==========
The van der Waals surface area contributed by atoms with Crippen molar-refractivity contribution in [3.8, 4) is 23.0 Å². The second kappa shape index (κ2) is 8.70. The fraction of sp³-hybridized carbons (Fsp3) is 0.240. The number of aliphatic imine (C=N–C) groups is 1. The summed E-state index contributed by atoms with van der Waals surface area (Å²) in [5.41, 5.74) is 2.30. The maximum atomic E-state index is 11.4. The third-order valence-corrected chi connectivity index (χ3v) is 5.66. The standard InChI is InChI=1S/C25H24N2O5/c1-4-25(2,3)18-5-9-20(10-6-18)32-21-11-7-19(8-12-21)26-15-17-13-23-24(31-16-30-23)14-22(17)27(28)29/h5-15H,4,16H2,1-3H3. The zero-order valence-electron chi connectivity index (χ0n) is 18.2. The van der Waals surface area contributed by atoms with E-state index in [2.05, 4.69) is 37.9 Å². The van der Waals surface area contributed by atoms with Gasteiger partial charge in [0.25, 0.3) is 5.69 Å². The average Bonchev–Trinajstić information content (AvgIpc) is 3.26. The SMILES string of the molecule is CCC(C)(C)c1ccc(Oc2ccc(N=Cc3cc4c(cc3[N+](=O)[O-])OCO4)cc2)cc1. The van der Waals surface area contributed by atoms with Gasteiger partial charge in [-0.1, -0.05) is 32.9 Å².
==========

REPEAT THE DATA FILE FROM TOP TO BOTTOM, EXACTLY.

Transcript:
The van der Waals surface area contributed by atoms with Crippen molar-refractivity contribution in [3.8, 4) is 23.0 Å². The second kappa shape index (κ2) is 8.70. The fraction of sp³-hybridized carbons (Fsp3) is 0.240. The number of aliphatic imine (C=N–C) groups is 1. The summed E-state index contributed by atoms with van der Waals surface area (Å²) in [5.41, 5.74) is 2.30. The maximum atomic E-state index is 11.4. The third-order valence-corrected chi connectivity index (χ3v) is 5.66. The standard InChI is InChI=1S/C25H24N2O5/c1-4-25(2,3)18-5-9-20(10-6-18)32-21-11-7-19(8-12-21)26-15-17-13-23-24(31-16-30-23)14-22(17)27(28)29/h5-15H,4,16H2,1-3H3. The zero-order valence-electron chi connectivity index (χ0n) is 18.2. The van der Waals surface area contributed by atoms with E-state index in [2.05, 4.69) is 37.9 Å². The van der Waals surface area contributed by atoms with Gasteiger partial charge in [0.25, 0.3) is 5.69 Å². The average Bonchev–Trinajstić information content (AvgIpc) is 3.26. The SMILES string of the molecule is CCC(C)(C)c1ccc(Oc2ccc(N=Cc3cc4c(cc3[N+](=O)[O-])OCO4)cc2)cc1. The van der Waals surface area contributed by atoms with Gasteiger partial charge in [-0.1, -0.05) is 32.9 Å².